While the exact services provided - and costs - will be different from each provider, you'll want to do your research to find the best option for your business.
Here's what you should be looking for in a returns service provider:
Easyship was built with entrepreneurs in mind. Store owners can quickly integrate the shipment software with their store, customize shipping rules, and even send return labels with every generated label. Global merchants can use our shipping rates calculator to find shipping discounts with global couriers.
Returns don't have to be a bad thing for your eCommerce business. Clever retailers understand that eCommerce returns provide an opportunity to grow their business, improve their profit margins, and engage their customers. You simply have to know where these opportunities lie.
For the most part, eCommerce returns are considered a nuisance for customers and a necessary evil for retailers. However, you may be surprised to know that there are a few rather useful silver linings to the cloud of product returns. A savvy online retailer will use returns as a means of building their business and customer retention.
Here are a few ways returns could benefit your company:
When looking at today's state of eCommerce, the average eCommerce return rate is at least 30%, compared to the 8.89% of brick-and-mortar stores. Thus, in order to build out a profitable returns policy, knowing your return rate is vital. To get this ratio, run your monthly sales amount, then divide refunded by total sales. Note: you have to wait for the return duration to complete to have a holistic view.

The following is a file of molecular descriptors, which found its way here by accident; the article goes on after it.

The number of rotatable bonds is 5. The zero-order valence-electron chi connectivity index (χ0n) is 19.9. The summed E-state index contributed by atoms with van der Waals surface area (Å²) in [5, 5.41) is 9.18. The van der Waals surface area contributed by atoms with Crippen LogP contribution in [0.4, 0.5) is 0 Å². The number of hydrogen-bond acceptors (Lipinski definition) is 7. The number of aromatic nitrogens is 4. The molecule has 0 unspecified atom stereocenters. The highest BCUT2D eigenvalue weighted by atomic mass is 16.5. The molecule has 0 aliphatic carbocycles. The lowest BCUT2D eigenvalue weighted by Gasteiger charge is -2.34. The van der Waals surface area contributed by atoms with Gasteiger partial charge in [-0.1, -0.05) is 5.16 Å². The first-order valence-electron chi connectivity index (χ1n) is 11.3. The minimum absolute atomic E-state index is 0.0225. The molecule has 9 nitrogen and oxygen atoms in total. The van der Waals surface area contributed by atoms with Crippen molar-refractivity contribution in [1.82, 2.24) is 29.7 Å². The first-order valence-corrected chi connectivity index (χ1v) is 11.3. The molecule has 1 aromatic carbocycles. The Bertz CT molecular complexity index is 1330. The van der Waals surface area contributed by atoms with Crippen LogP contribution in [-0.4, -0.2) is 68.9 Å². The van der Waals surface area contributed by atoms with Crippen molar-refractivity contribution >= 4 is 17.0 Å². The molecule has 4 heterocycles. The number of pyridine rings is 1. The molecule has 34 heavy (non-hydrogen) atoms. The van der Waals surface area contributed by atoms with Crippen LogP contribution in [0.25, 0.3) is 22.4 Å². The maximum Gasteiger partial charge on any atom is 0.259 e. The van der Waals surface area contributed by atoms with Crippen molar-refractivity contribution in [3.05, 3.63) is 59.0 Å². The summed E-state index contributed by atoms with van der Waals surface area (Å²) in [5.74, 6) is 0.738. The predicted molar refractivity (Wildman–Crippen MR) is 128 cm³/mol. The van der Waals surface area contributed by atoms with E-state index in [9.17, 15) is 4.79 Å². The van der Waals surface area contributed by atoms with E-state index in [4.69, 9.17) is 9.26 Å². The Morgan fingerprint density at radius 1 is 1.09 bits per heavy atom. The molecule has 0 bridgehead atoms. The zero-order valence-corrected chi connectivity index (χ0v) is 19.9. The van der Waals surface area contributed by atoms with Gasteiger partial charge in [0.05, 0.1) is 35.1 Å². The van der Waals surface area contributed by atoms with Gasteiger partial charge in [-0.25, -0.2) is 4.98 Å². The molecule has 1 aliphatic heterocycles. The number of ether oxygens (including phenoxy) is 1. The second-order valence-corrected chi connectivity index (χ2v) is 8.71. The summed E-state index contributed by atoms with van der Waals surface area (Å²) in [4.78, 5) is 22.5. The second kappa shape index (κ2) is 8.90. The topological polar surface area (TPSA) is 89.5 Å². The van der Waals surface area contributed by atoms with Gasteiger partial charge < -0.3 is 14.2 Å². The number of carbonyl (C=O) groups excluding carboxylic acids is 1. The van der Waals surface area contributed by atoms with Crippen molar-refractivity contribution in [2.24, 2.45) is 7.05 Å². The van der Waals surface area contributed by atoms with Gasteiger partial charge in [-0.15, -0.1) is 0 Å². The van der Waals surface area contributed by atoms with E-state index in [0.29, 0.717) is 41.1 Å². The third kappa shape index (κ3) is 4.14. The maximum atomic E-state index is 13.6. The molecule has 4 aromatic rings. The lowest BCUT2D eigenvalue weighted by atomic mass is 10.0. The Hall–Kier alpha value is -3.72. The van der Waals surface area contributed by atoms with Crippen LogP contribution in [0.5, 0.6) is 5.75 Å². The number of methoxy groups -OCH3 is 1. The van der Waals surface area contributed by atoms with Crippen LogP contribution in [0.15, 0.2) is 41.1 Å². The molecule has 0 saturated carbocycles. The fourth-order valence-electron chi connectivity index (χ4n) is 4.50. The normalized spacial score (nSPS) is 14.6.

Users with a high return rate aren't always a bad thing. Create profiles of your most and least profitable customers by coordinating return rates with net sales. For example, your most profitable customers can have a ~35% return rate because they buy a lot, but they also return a lot. With more targeted operations, this represents an opportunity to maximize profit.
For example, with an average rate of return being 30%, if your shop sold $15,000 in products monthly, that's $4,500/month in returns. That's $54,000 in revenue gone each year.
It's also important to evaluate your pricing strategy in regards to its impact on return rate. For example, if you were to buy a t-shirt from Zara for $10 and it lasts 30 days, you would most likely be okay with this. But if you purchased the same shirt from Supreme for $60 and it lasts only a month, satisfaction rates would plummet while return rates would soar. But just think, if Supreme played with its pricing in regards to it's return rate and perceived brand value, and adjusted the price, to say $30, the return rate could drop because the value to then the consumer was not violated, and the retailer could in turn could make a lot more profit.
Offering exchanges or store credit instead of returns can help cut your return rate and create new opportunities to increase order value or cross-sell. You’ll minimize the monetary loss of returns (including customer acquisition and cash refunds) while also improving a customer’s lifetime value.
It will take time for a returned product to reenter saleable stock; returned goods may also be too damaged to be resold. Either way, you’ll be out of pocket. Selling warranties - especially for expensive items - is one way to mitigate the cost of returns.
In addition to providing detailed product pages with descriptions, photos, and sizing, help your customers make educated purchases by highlighting reviews. This way, their expectations will be managed before the purchase, and an influx of negative reviews can highlight product issues to be addressed by the business.